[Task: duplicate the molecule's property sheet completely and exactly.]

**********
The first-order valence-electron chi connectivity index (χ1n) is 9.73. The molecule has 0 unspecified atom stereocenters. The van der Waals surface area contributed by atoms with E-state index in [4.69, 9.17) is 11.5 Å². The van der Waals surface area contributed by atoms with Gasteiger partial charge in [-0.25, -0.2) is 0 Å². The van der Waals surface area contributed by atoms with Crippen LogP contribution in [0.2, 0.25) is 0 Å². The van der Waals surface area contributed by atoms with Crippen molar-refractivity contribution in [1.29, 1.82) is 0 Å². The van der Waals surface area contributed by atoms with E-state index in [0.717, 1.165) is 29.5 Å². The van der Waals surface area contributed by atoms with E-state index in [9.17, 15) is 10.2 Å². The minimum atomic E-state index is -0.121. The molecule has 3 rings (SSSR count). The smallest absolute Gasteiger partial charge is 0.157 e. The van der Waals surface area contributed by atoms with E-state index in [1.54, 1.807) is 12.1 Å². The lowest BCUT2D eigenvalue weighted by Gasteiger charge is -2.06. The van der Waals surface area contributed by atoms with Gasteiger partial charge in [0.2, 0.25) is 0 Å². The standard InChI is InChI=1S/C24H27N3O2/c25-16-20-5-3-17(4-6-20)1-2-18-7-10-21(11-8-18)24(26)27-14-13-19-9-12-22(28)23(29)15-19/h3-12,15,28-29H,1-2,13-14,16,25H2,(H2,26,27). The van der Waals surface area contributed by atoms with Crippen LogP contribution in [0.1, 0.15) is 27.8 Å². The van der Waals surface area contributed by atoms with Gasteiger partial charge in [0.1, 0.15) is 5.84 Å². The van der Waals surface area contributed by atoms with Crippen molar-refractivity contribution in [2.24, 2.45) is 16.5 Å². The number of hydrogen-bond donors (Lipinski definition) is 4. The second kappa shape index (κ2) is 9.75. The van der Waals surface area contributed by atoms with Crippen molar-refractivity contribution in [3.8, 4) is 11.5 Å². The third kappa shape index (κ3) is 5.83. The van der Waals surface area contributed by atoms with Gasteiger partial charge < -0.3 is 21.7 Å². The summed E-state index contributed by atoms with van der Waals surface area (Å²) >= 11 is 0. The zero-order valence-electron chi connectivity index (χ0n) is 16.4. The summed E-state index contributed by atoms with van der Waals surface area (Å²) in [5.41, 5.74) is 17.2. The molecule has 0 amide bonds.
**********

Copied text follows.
The first-order valence-electron chi connectivity index (χ1n) is 9.73. The molecule has 0 unspecified atom stereocenters. The van der Waals surface area contributed by atoms with E-state index in [4.69, 9.17) is 11.5 Å². The van der Waals surface area contributed by atoms with Gasteiger partial charge in [-0.25, -0.2) is 0 Å². The van der Waals surface area contributed by atoms with Crippen LogP contribution in [0.2, 0.25) is 0 Å². The van der Waals surface area contributed by atoms with Crippen molar-refractivity contribution in [1.29, 1.82) is 0 Å². The van der Waals surface area contributed by atoms with E-state index in [0.717, 1.165) is 29.5 Å². The van der Waals surface area contributed by atoms with E-state index in [9.17, 15) is 10.2 Å². The minimum atomic E-state index is -0.121. The molecule has 3 rings (SSSR count). The smallest absolute Gasteiger partial charge is 0.157 e. The van der Waals surface area contributed by atoms with E-state index in [1.54, 1.807) is 12.1 Å². The lowest BCUT2D eigenvalue weighted by Gasteiger charge is -2.06. The van der Waals surface area contributed by atoms with Gasteiger partial charge in [0.2, 0.25) is 0 Å². The standard InChI is InChI=1S/C24H27N3O2/c25-16-20-5-3-17(4-6-20)1-2-18-7-10-21(11-8-18)24(26)27-14-13-19-9-12-22(28)23(29)15-19/h3-12,15,28-29H,1-2,13-14,16,25H2,(H2,26,27). The van der Waals surface area contributed by atoms with Crippen LogP contribution in [0.1, 0.15) is 27.8 Å². The van der Waals surface area contributed by atoms with Gasteiger partial charge in [0.1, 0.15) is 5.84 Å². The van der Waals surface area contributed by atoms with Crippen molar-refractivity contribution in [2.24, 2.45) is 16.5 Å². The number of hydrogen-bond donors (Lipinski definition) is 4. The second kappa shape index (κ2) is 9.75. The van der Waals surface area contributed by atoms with Crippen molar-refractivity contribution in [3.8, 4) is 11.5 Å². The third kappa shape index (κ3) is 5.83. The van der Waals surface area contributed by atoms with Gasteiger partial charge < -0.3 is 21.7 Å². The summed E-state index contributed by atoms with van der Waals surface area (Å²) >= 11 is 0. The zero-order valence-electron chi connectivity index (χ0n) is 16.4. The summed E-state index contributed by atoms with van der Waals surface area (Å²) in [5.41, 5.74) is 17.2. The molecule has 0 amide bonds.